Low-Grade Inflammation, Diet Composition and Health: Current Research Evidence And Its Translation
The British Journal of Nutrition published a review paper in July 2015, exploring the relationship between inflammation, diet and health. Whilst this is neither new nor novel, the momentum is becoming clear. There is a steady awareness in research that the consumption of certain foods and the absence of others contributes to a provocative change in defence molecules with the result that many of the non-communicable diseases that blight western health care can develop and thrive.
This open access article is well worth saving for those refresh reads.
The importance of chronic low-grade inflammation in the pathology of numerous age-related chronic conditions is now clear. An unresolved inflammatory response is likely to be involved from the early stages of disease development.
The present position paper is the most recent in a series produced by the International Life Sciences Institute’s European Branch (ILSI Europe). It is co-authored by the speakers from a 2013 workshop led by the Obesity and Diabetes Task Force entitled ‘Low-grade inflammation, a high-grade challenge: biomarkers and modulation by dietary strategies’.
The latest research in the areas of acute and chronic inflammation and cardiometabolic, gut and cognitive health is presented along with the cellular and molecular mechanisms underlying inflammation-health/disease associations.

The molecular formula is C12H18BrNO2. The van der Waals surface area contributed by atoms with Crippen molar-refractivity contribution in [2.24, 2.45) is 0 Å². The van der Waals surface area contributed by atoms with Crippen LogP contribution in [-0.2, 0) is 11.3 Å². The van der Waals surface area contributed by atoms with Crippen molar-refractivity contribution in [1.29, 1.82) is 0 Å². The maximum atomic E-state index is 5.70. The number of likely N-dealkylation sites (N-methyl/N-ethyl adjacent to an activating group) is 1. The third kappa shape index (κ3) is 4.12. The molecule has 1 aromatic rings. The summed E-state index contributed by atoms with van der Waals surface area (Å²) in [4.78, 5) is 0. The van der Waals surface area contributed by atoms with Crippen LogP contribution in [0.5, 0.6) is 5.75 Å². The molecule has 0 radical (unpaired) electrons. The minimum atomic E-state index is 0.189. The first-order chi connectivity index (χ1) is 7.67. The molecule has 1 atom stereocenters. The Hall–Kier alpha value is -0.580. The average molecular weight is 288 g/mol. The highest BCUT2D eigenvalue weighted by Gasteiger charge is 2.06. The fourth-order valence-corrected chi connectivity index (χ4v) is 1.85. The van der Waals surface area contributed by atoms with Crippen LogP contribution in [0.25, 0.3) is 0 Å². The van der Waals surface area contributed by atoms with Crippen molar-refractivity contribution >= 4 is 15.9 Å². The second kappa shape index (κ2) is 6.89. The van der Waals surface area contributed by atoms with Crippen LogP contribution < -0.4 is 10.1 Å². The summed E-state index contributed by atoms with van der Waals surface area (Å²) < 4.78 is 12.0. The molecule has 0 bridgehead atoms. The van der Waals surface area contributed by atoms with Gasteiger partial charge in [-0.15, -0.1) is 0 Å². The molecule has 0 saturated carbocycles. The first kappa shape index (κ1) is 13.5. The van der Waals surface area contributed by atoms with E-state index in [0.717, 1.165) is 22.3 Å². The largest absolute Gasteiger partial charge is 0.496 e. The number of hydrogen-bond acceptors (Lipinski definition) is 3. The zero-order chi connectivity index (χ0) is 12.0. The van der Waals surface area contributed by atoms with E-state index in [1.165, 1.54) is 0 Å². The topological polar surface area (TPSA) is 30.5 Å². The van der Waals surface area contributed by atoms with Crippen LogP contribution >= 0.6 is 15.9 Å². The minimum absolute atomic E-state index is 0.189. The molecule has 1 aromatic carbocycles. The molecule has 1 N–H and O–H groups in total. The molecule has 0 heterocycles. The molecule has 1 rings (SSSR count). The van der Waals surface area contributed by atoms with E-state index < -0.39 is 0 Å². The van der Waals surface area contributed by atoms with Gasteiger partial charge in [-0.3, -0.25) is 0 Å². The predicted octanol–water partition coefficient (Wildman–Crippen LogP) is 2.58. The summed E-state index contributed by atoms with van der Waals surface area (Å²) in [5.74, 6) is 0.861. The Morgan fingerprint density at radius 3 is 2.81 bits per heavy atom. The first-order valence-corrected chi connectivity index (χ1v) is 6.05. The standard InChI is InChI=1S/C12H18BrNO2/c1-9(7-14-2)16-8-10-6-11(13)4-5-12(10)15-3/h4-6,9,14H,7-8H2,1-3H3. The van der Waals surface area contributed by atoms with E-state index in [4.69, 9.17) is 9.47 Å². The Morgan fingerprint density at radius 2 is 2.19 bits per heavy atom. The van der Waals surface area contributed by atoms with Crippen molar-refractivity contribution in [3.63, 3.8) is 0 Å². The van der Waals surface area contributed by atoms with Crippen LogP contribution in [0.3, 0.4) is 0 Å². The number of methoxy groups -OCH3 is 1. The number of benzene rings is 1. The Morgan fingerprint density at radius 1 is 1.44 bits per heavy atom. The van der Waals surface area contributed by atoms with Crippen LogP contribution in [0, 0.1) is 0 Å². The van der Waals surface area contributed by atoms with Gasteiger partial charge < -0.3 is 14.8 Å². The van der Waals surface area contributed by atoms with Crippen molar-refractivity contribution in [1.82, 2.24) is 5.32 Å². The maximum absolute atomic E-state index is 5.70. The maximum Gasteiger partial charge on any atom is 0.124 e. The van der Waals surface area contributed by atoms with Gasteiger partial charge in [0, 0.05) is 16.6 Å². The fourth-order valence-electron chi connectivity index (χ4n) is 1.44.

The evidence relating diet composition and early-life nutrition to inflammatory status is reviewed. Human epidemiological and intervention data are thus far heavily reliant on the measurement of inflammatory markers in the circulation, and in particular cytokines in the fasting state, which are recognised as an insensitive and highly variable index of tissue inflammation.
Potential novel kinetic and integrated approaches to capture inflammatory status in humans are discussed. Such approaches are likely to provide a more discriminating means of quantifying inflammation-health/disease associations, and the ability of diet to positively modulate inflammation and provide the much needed evidence to develop research portfolios that will inform new product development and associated health claims.
 Minihane AM, Vinoy S, Russell WR, Baka A, Roche HM, Tuohy KM, Teeling JL, Blaak EE, Fenech M, Vauzour D, McArdle HJ, Kremer BH, Sterkman L, Vafeiadou K, Benedetti MM, Williams CM, Calder PC. Low-grade inflammation, diet composition and health: current research evidence and its translation. Br J Nutr. 2015 Jul 31:1-14. View Article
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